London, Jul. 7, 2008 ( - Some Anglican bishops have been in Rome during the past week, speaking with senior Vatican officials about the prospects for reunion with the Holy See.

While the discussions have been reported in several London media outlets, neither the Vatican nor the Church of England has confirmed the reports.

The talks have reportedly accelerated on the eve of a meeting of the synod for the Church of England. The synod faces a potentially explosive debate on proposed steps to ease a crisis in which several hundred Anglican clerics, and tens of thousands of laymen, have refused to accept the authority of female bishops. Some leaders associated with these conservative Anglicans have reportedly begun to investigate the possibility of leaving the Anglican communion and entering the Roman Catholic Church while preserving their Anglican identity.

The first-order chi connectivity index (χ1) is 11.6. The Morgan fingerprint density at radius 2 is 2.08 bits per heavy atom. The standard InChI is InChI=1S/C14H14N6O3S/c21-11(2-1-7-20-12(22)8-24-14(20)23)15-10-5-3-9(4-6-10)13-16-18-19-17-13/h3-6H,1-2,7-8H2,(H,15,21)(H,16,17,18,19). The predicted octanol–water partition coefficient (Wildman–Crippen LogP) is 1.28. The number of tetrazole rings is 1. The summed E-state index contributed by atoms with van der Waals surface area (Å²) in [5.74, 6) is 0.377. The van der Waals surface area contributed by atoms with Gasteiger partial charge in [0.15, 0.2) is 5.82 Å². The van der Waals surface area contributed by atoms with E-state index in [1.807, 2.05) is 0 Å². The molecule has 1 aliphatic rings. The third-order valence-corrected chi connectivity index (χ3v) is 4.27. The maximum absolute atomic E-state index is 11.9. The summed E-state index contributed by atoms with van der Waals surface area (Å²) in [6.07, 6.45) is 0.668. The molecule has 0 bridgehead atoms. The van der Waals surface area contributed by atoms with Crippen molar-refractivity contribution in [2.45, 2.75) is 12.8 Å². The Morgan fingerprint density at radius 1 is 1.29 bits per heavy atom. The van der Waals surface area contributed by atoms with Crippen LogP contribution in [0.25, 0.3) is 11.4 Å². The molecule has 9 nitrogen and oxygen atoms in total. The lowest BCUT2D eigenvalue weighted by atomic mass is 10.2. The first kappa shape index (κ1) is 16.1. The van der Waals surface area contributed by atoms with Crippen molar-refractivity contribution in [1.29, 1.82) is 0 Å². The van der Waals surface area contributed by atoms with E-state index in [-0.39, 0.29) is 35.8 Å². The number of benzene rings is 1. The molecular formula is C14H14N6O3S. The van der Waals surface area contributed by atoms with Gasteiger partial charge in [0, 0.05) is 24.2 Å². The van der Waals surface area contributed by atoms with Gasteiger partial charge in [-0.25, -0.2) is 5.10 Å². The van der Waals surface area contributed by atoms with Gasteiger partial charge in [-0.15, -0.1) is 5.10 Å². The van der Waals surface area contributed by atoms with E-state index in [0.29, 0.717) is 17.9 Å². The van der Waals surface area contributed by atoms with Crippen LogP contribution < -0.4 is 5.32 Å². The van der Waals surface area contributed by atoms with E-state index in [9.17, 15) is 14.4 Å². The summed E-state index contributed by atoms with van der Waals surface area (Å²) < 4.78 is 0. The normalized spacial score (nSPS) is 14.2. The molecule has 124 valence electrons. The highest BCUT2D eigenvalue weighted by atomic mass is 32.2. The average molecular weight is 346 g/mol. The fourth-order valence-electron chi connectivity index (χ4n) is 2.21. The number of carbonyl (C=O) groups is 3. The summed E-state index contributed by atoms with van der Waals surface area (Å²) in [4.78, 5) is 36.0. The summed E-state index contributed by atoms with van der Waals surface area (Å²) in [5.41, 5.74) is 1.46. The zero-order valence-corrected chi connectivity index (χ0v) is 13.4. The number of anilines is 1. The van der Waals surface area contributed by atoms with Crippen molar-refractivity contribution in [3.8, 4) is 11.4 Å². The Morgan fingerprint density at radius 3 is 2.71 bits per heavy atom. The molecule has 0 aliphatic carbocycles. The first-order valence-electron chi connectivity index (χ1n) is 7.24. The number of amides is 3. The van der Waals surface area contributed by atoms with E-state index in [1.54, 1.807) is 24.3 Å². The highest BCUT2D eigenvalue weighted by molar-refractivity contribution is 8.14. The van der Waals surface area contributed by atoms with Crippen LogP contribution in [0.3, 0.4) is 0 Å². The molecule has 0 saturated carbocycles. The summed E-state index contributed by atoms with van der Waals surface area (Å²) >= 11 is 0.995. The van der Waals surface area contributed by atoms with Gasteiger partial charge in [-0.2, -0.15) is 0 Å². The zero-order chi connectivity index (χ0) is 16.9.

A proposal to incorporate a large number of entries into the Catholic Church from the Church of England could go beyond the existing limits of the "pastoral provision," which allows for Anglican priests and sometimes entire parishes to be received into the Catholic Church, preserving their distinctive liturgical tradition. Rumors about the latest talks have suggested the creation of a hierarchical structure for the Anglo-Catholics, perhaps in the form of a new prelature.

Similar proposals for the establishment of a hierarchical structure to allow for the preservation of Anglican traditions with the Catholic Church arose in the early 1990s, as the Church of England began to splinter over questions involving the ordination of women. At the time, reliable sources said that the proposals were opposed by the English Catholic hierarchy. Today the English bishops are more willing to consider the proposals, in light of the continuing disintegration of the Anglican communion.

Other reliable sources have reported that those earlier proposals won a sympathetic ear from the then-prefect of the Congregation for the Doctrine of the Faith, Cardinal Joseph Ratzinger-- now Pope Benedict XVI (bio - news).